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+2 votes
by (140 points)

3 Answers

+5 votes
Best answer

One simple answer: private property cannot be maintained without authority to maintain it, because people would immediately appropriate what they need, and the force of law, police, etc would not be there to stop them. It is through these forms of state power that owners are currently able to combat activities such as theft, squatting/trespassing, etc, thereby keeping these activities relatively in check, ie. maintaining their property.

Of course there is the issue of privately-owned security forces, police, armies, prisons, etc. "Anarcho"-capitalists feel entitled to call themselves such because they don't consider these to be forms of government. (They also have a funny definition of capitalism.) To my mind these examples just demonstrate a different form of governmental power in which it is more transparent that the rich have hired mercenaries (a condition that the liberal form of government obscures to some extent).

There is another interesting way of approaching the question. Private property itself functions as a form of authority in that there is an authority held over individuals by the sanctity of property. In this approach, one might view the forms taken by society to enforce property as a social/material actuation of this ideological system. This helps explain the existence of the moral systems in which people believe it is wrong to infringe on property rights and so on--what we experience is not simply a world full of private property that we cannot access because it is protected by armed guards (as some anarchists portray it). This is true, but it is also a world in which most people truly believe in the existing system and in a whole lot of unquestioned abstractions which they hold to be irreproachable, and without these beliefs the armed guards would be nothing.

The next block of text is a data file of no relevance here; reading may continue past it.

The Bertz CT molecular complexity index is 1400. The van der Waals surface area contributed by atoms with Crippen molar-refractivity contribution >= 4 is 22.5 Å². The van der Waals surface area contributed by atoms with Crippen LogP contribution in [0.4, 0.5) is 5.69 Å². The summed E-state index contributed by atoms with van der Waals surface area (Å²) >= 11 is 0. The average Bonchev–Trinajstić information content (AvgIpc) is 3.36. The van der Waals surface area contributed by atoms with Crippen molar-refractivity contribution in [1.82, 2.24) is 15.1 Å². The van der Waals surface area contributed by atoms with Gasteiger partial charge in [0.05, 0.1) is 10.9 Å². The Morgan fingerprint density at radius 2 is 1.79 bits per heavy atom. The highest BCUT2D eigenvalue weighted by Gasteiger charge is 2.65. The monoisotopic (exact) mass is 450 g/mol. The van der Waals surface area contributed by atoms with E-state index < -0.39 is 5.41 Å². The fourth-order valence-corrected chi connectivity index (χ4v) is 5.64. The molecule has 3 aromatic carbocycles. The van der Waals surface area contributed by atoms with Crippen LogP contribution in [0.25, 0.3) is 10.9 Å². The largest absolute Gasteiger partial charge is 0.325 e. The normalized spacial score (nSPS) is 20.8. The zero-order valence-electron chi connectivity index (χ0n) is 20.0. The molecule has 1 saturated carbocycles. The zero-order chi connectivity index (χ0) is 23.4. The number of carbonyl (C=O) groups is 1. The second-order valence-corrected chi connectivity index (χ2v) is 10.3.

As for how private property can be abolished: The first paragraph might make it seems as if the abolition of the state would then necessarily lead to the abolition of private property through appropriation. However, just as anarchists reject the idea of using authoritarian measures to abolish private property, we also reject the idea that what we want is simply a matter of abolishing the government, that "everything else" will follow from there. Anarchists are, after all, opposed to all forms of authority, and generally do not believe in confronting them in separation from one another. Most anarchists would probably agree that private property can be abolished through the insurrection of self-actualized individuals and collectivities who self-organize without authority between each other nor between themselves and any higher powers (state, god, property, etc) to free their lives from the systems that have dominated them. This effort of making our lives our own (of appropriating them) is from a certain viewpoint the abolition of private property, although it may be much more as well. It may involve a lot of willpower, but by no means requires authority--in fact, I'd argue that authority as I define it can only be a fetter to this effort.